Lionheart: King’s Crusade
US: 8 Oct 2010
Neocore’s Lionheart: Kings’ Crusade and Neocore’s King Arthur: The Role Playing Wargame are very similar to each other. They are both alternatives to the hefty Total War series, they both dress their period RTS combat in period “authentic” music and art, and they’re both a bit rough around the edges.
Lionheart takes place in Jerusalem and the countryside and cities around Jerusalem. There are two campaigns: one focuses on the battles fought by Richard and his Crusading armies, the other on Saladin and his fight to retake Jerusalem. Supposedly, the “Saracen” campaign (as Saladin’s is called) is more difficult (and it also takes place years after Richard’s campaign), and the game thus recommends that players play as Saladin only after stepping into Richard’s shoes. Saladin’s campaign is actually much less complicated than Richard’s, thanks to the two completely different overarching upgrade and reward systems that govern each campaign.
As Richard, I moved inland, taking various enemy holdings, assaulting cities, and learning the ropes of Lionheart’s battle system. The combat in the two campaigns is identical (and both are similar to Arthur’s battles). Before combat, players can get the lay of the land, set up troops, siege towers, and war machines to their liking and also arrange formations. Once play has started, combat can still be paused at any time. It’s a feature I used regularly: units can be lost (or routed) in a matter of seconds, so constant “pause updates” are necessary to hold the line.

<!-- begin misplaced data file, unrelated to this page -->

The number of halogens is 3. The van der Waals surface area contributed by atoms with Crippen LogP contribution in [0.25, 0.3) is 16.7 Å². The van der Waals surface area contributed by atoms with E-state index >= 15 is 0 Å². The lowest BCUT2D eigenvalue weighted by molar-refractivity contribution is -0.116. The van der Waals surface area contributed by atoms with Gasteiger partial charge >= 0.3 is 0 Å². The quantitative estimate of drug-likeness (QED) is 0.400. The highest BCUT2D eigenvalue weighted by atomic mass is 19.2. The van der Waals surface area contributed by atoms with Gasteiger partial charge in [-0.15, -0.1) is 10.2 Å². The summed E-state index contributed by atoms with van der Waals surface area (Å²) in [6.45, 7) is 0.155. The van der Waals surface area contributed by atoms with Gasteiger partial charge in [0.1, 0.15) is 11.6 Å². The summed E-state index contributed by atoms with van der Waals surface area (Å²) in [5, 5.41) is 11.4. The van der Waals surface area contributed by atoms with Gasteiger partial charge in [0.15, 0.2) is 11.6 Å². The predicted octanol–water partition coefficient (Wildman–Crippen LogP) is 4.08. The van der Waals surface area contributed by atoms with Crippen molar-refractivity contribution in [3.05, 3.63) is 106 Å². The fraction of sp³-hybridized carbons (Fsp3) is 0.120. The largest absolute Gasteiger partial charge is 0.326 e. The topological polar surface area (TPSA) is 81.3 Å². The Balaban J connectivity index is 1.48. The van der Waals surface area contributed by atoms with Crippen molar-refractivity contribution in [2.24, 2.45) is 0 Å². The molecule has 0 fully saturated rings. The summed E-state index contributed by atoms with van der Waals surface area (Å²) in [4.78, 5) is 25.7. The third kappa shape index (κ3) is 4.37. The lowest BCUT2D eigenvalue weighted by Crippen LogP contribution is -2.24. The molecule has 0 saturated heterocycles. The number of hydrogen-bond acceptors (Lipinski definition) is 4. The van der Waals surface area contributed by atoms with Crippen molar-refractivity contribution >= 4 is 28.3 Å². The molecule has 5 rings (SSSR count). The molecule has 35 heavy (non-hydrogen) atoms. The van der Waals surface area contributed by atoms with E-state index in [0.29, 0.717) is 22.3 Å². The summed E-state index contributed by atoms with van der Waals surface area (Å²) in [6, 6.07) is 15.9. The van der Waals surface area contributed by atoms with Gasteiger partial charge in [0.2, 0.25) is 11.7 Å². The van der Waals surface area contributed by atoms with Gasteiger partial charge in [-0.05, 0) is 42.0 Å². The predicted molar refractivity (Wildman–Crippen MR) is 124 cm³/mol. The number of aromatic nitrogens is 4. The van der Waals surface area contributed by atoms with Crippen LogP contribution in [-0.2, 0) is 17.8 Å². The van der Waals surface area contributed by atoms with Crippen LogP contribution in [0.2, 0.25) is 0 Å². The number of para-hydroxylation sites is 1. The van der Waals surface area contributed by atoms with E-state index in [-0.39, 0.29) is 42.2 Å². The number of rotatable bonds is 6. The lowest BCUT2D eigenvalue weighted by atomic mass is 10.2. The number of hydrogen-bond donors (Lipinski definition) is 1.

Combat will be familiar to veterans of the Total War and King Arthur franchises; it’s easy to learn and hard to master. Units have important weaknesses and strengths. Pikemen are the toughest units in the game, and (until units sporting powerful abilities and upgrades grace the screen) in the early game, they rule the battlefield. Units come with a set number of bonuses and weaknesses (archers hidden in trees are deadly, swordsman caught out in the open will fold quickly, etc.), but each unit can level up and upgrade their skills (or purchase new ones), assuming that they survive each battle.
It’s good that Lionheart’s upgrade scheme is a deep one. The game isn’t free with money, and without money, I found myself constantly scrounging for units and armor. It’s an effective way of getting the player’s attention. I was certainly paying attention after losing three units in the first battle and coming out “victorious” with barely enough money to buy a new set of weak archers.
There are three ways to combat the dearth of money and units in Lionheart. Play better, upgrade smartly, and pick a side. Despite the fact that my Crusade boasts armies from many nations, I had to side with one of four factions every time that I picked a battle plan. Sometimes the Holy Roman Emperor will want you to pick up a supply of weapons, while the Pope will want you to save a band of pilgrims. Not all missions provide such choices (and when they are provided, they mostly changed the area of the map that I fought over and nothing more), but the different paths are prevalent enough to make standard missions just a bit more interesting. Helpfully, battles are never random, as they were in Arthur. Instead, each mission takes place in a carefully designed arena. Sometimes I’d be attacking or defending a castle; other times I’d hide my units in the forest and ambush an approaching army. While there are still capture points that bestow bonuses to their controllers, it’s not the same mad rush to capture and hold all points that hampered Arthur’s combat. Every combat encounter is uniquely structured (unlike Arthur’s randomized battlefields), which stops the game from getting boring.